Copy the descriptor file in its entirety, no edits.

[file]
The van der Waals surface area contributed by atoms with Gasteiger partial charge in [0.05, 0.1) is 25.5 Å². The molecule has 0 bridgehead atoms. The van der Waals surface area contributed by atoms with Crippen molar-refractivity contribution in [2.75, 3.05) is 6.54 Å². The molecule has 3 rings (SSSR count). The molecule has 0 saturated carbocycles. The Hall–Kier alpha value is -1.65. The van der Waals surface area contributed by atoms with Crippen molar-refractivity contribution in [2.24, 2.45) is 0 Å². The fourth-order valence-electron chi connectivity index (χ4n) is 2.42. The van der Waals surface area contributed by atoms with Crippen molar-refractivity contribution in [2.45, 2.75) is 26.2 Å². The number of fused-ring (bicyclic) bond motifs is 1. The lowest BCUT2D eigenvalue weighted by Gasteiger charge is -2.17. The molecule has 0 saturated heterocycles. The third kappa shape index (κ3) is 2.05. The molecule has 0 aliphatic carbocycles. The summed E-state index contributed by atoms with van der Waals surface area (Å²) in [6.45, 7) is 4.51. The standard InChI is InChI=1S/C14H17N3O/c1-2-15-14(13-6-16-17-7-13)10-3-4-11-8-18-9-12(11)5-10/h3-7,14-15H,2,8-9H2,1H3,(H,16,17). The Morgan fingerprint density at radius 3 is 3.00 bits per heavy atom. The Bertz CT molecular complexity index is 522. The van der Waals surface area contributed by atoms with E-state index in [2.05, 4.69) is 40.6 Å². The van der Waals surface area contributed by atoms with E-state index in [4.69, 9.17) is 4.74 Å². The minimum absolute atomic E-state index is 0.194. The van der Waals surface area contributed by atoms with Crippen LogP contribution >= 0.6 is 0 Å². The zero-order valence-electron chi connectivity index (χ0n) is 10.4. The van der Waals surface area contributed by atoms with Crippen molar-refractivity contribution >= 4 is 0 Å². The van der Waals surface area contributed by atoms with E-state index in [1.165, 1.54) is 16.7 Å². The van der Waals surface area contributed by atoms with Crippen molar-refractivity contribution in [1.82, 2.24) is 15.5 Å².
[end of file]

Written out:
The van der Waals surface area contributed by atoms with Gasteiger partial charge in [0.05, 0.1) is 25.5 Å². The molecule has 0 bridgehead atoms. The van der Waals surface area contributed by atoms with Crippen molar-refractivity contribution in [2.75, 3.05) is 6.54 Å². The molecule has 3 rings (SSSR count). The molecule has 0 saturated carbocycles. The Hall–Kier alpha value is -1.65. The van der Waals surface area contributed by atoms with Crippen molar-refractivity contribution in [2.24, 2.45) is 0 Å². The fourth-order valence-electron chi connectivity index (χ4n) is 2.42. The van der Waals surface area contributed by atoms with Crippen molar-refractivity contribution in [2.45, 2.75) is 26.2 Å². The number of fused-ring (bicyclic) bond motifs is 1. The lowest BCUT2D eigenvalue weighted by Gasteiger charge is -2.17. The molecule has 0 saturated heterocycles. The third kappa shape index (κ3) is 2.05. The molecule has 0 aliphatic carbocycles. The summed E-state index contributed by atoms with van der Waals surface area (Å²) in [6.45, 7) is 4.51. The standard InChI is InChI=1S/C14H17N3O/c1-2-15-14(13-6-16-17-7-13)10-3-4-11-8-18-9-12(11)5-10/h3-7,14-15H,2,8-9H2,1H3,(H,16,17). The Morgan fingerprint density at radius 3 is 3.00 bits per heavy atom. The Bertz CT molecular complexity index is 522. The van der Waals surface area contributed by atoms with E-state index in [2.05, 4.69) is 40.6 Å². The van der Waals surface area contributed by atoms with E-state index in [4.69, 9.17) is 4.74 Å². The minimum absolute atomic E-state index is 0.194. The van der Waals surface area contributed by atoms with Crippen LogP contribution >= 0.6 is 0 Å². The zero-order valence-electron chi connectivity index (χ0n) is 10.4. The van der Waals surface area contributed by atoms with Crippen molar-refractivity contribution >= 4 is 0 Å². The van der Waals surface area contributed by atoms with E-state index in [1.165, 1.54) is 16.7 Å². The van der Waals surface area contributed by atoms with Crippen molar-refractivity contribution in [1.82, 2.24) is 15.5 Å².